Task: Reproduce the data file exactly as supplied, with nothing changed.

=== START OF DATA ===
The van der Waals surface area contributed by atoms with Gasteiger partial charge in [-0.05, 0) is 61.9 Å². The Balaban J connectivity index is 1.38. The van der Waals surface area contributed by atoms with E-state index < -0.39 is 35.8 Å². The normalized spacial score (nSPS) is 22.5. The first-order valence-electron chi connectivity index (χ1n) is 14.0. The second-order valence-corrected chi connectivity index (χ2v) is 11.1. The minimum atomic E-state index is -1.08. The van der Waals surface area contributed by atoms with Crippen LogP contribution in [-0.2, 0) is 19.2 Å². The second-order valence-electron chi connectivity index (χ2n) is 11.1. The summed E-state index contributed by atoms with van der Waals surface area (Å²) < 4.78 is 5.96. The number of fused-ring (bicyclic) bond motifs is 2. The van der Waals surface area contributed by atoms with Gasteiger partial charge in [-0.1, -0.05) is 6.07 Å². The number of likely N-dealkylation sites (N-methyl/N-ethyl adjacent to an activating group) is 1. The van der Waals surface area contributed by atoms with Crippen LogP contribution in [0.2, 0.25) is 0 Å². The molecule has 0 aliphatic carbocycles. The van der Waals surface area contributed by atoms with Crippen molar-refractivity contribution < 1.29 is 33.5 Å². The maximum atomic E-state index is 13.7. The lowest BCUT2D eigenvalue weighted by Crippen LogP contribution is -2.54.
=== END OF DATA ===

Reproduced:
The van der Waals surface area contributed by atoms with Gasteiger partial charge in [-0.05, 0) is 61.9 Å². The Balaban J connectivity index is 1.38. The van der Waals surface area contributed by atoms with E-state index < -0.39 is 35.8 Å². The normalized spacial score (nSPS) is 22.5. The first-order valence-electron chi connectivity index (χ1n) is 14.0. The second-order valence-corrected chi connectivity index (χ2v) is 11.1. The minimum atomic E-state index is -1.08. The van der Waals surface area contributed by atoms with Crippen LogP contribution in [-0.2, 0) is 19.2 Å². The second-order valence-electron chi connectivity index (χ2n) is 11.1. The summed E-state index contributed by atoms with van der Waals surface area (Å²) < 4.78 is 5.96. The number of fused-ring (bicyclic) bond motifs is 2. The van der Waals surface area contributed by atoms with Gasteiger partial charge in [-0.1, -0.05) is 6.07 Å². The number of likely N-dealkylation sites (N-methyl/N-ethyl adjacent to an activating group) is 1. The van der Waals surface area contributed by atoms with Crippen LogP contribution in [0.2, 0.25) is 0 Å². The molecule has 0 aliphatic carbocycles. The van der Waals surface area contributed by atoms with Crippen molar-refractivity contribution < 1.29 is 33.5 Å². The maximum atomic E-state index is 13.7. The lowest BCUT2D eigenvalue weighted by Crippen LogP contribution is -2.54.